Happy Friday! The COVID-19 pandemic has been compared by some to being in a state of war. This war has certainly been challenging, but we continue to fight every day for your best interests. Today we celebrate the anniversary of Victory in Europe Day and we recognize the reminder that we will get through this together.
Weekly Market Commentary:
- Since the March 23 low, the Dow and S&P 500 rallied 30%, although they are still down 10% year to date. Meanwhile, small company stocks have lost 21% and international has lost 20% this year. While the recovery seems paradoxical given the economic toll, investors are saying that the economic data is backward looking, and they are looking to next year. With the Federal Reserve and Congress providing record stimulus, there is a high level of optimism in the markets right now.
- Markets continue to recover, but no one can agree if it is sustainable. At the heart of the debate is a phenomenon known as a bear-market rally – a period during a protracted downward trend in which equities stage a short-term revival. Five tech stocks, which form 20% of the S&P 500, are propping up the major indexes even as other kinds of stocks see flat or negative performance.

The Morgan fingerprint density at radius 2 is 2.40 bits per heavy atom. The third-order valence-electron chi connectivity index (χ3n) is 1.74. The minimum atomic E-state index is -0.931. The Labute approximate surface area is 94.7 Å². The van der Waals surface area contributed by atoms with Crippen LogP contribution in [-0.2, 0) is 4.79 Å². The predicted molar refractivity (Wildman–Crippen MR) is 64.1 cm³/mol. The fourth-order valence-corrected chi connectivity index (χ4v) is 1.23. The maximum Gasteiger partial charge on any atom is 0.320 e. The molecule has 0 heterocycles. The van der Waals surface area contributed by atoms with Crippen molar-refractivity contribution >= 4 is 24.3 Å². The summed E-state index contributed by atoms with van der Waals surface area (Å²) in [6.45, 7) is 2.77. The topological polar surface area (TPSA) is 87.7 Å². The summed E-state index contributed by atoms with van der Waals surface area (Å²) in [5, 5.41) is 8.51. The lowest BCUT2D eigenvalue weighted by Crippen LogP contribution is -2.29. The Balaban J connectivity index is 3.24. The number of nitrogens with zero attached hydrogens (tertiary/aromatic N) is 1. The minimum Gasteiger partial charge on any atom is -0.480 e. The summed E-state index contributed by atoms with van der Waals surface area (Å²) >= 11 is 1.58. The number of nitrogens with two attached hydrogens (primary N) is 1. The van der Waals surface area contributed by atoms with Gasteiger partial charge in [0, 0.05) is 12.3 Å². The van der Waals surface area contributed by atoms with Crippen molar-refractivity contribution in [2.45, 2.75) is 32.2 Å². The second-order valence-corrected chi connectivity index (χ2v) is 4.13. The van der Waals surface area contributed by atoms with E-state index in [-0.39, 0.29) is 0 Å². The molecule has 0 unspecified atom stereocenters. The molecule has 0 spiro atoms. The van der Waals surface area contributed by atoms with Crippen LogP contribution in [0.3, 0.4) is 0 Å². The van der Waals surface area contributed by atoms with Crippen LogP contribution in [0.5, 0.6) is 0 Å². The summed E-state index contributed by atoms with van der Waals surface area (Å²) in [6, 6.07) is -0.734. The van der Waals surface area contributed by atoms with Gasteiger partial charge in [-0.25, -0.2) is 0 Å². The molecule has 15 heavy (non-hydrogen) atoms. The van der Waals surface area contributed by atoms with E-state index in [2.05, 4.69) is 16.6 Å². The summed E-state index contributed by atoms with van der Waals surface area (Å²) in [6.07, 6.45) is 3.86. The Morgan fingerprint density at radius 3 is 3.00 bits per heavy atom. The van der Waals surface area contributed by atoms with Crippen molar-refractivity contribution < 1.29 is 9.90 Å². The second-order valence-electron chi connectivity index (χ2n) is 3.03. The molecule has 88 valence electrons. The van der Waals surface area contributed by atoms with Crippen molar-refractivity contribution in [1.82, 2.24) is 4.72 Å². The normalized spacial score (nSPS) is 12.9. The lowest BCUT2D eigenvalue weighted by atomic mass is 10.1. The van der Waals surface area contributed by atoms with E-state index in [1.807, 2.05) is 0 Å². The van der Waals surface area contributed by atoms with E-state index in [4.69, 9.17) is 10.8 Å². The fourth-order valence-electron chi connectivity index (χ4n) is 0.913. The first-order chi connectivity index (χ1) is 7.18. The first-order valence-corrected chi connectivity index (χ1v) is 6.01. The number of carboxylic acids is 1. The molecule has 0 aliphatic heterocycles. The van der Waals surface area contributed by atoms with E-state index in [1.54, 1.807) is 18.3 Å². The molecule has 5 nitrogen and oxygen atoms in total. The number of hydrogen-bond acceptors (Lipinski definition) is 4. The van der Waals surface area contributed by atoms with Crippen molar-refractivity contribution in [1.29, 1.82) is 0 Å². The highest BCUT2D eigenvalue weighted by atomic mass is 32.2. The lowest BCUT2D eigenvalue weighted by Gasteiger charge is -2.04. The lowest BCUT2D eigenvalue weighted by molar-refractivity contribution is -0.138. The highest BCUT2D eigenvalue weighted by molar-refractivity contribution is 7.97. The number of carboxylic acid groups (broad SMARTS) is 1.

- The U.S. economy shed a record 20.5 million jobs in April as the unemployment rate skyrocketed to 14.7% — more than quadrupling from the rate seen before the coronavirus outbreak — according to government data released Friday. This is the worst jobs report in history, highlighting the depth of the toll the pandemic is having on the labor market. Chart: Job losses in recessions
- The coronavirus curve hasn’t flattened yet, except in New York. Some of this reported growth could be from better testing, so more cases are now recognized. Health officials are now using other metrics, such as number of deaths, number of hospitalizations, and percentage of tested patients who test positive. Few states have achieved the steady decrease in cases recommended in all public health guidance before reopening.
- Some recent headlines have speculated about the possibility of negative interest rates in the United States. The Fed has adamantly said it does not foresee “going negative” and effectively it won’t lower interest rates below 0%. They are more likely to pursue additional quantitative easing (QE), because data shows it’s more effective. That said, market forces could push rates lower than the Fed desires.
We wish a Happy Mother’s Day on Sunday to all the mothers out there! We know that the holiday celebrations will be a little different this year, but that doesn’t change the respect and love that you all deserve. Take the chance to honor the mothers in your life.
What do you think about this market and economy? How are you doing lately? We’re available via e-mail, phone call, or video conferencing and enjoy the opportunities to touch base with each of you. Enjoy the weekend and we look forward to talking with all of you again soon!
Carol & Tim and your Clear Perspectives team